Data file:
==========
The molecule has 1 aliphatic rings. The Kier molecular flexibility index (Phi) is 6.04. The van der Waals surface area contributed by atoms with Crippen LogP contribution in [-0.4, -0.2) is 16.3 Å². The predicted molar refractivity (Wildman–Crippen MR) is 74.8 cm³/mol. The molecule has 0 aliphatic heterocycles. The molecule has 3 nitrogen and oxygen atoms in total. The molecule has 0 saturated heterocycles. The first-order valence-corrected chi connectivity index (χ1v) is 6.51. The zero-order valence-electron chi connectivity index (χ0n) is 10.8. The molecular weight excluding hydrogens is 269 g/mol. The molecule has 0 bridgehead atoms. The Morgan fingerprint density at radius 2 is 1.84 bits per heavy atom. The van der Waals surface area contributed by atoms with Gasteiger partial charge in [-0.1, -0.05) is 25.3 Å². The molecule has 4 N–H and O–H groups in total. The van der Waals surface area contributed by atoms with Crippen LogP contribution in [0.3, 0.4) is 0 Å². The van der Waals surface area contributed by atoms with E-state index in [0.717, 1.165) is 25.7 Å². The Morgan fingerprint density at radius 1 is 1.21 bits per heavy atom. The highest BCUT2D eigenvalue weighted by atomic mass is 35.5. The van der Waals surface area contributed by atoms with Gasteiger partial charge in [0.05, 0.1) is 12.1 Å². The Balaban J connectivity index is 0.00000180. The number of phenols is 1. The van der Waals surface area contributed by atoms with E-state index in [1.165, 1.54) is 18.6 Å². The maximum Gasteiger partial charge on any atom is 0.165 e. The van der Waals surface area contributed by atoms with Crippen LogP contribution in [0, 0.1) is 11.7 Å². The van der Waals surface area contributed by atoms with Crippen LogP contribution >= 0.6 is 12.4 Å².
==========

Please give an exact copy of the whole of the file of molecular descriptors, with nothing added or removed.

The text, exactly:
The molecule has 1 aliphatic rings. The Kier molecular flexibility index (Phi) is 6.04. The van der Waals surface area contributed by atoms with Crippen LogP contribution in [-0.4, -0.2) is 16.3 Å². The predicted molar refractivity (Wildman–Crippen MR) is 74.8 cm³/mol. The molecule has 0 aliphatic heterocycles. The molecule has 3 nitrogen and oxygen atoms in total. The molecule has 0 saturated heterocycles. The first-order valence-corrected chi connectivity index (χ1v) is 6.51. The zero-order valence-electron chi connectivity index (χ0n) is 10.8. The molecular weight excluding hydrogens is 269 g/mol. The molecule has 0 bridgehead atoms. The Morgan fingerprint density at radius 2 is 1.84 bits per heavy atom. The van der Waals surface area contributed by atoms with Gasteiger partial charge in [-0.1, -0.05) is 25.3 Å². The molecule has 4 N–H and O–H groups in total. The van der Waals surface area contributed by atoms with Crippen LogP contribution in [0.3, 0.4) is 0 Å². The van der Waals surface area contributed by atoms with E-state index in [0.717, 1.165) is 25.7 Å². The Morgan fingerprint density at radius 1 is 1.21 bits per heavy atom. The highest BCUT2D eigenvalue weighted by atomic mass is 35.5. The van der Waals surface area contributed by atoms with Gasteiger partial charge in [0.05, 0.1) is 12.1 Å². The Balaban J connectivity index is 0.00000180. The number of phenols is 1. The van der Waals surface area contributed by atoms with E-state index in [1.165, 1.54) is 18.6 Å². The maximum Gasteiger partial charge on any atom is 0.165 e. The van der Waals surface area contributed by atoms with Crippen LogP contribution in [0, 0.1) is 11.7 Å². The van der Waals surface area contributed by atoms with Crippen LogP contribution >= 0.6 is 12.4 Å².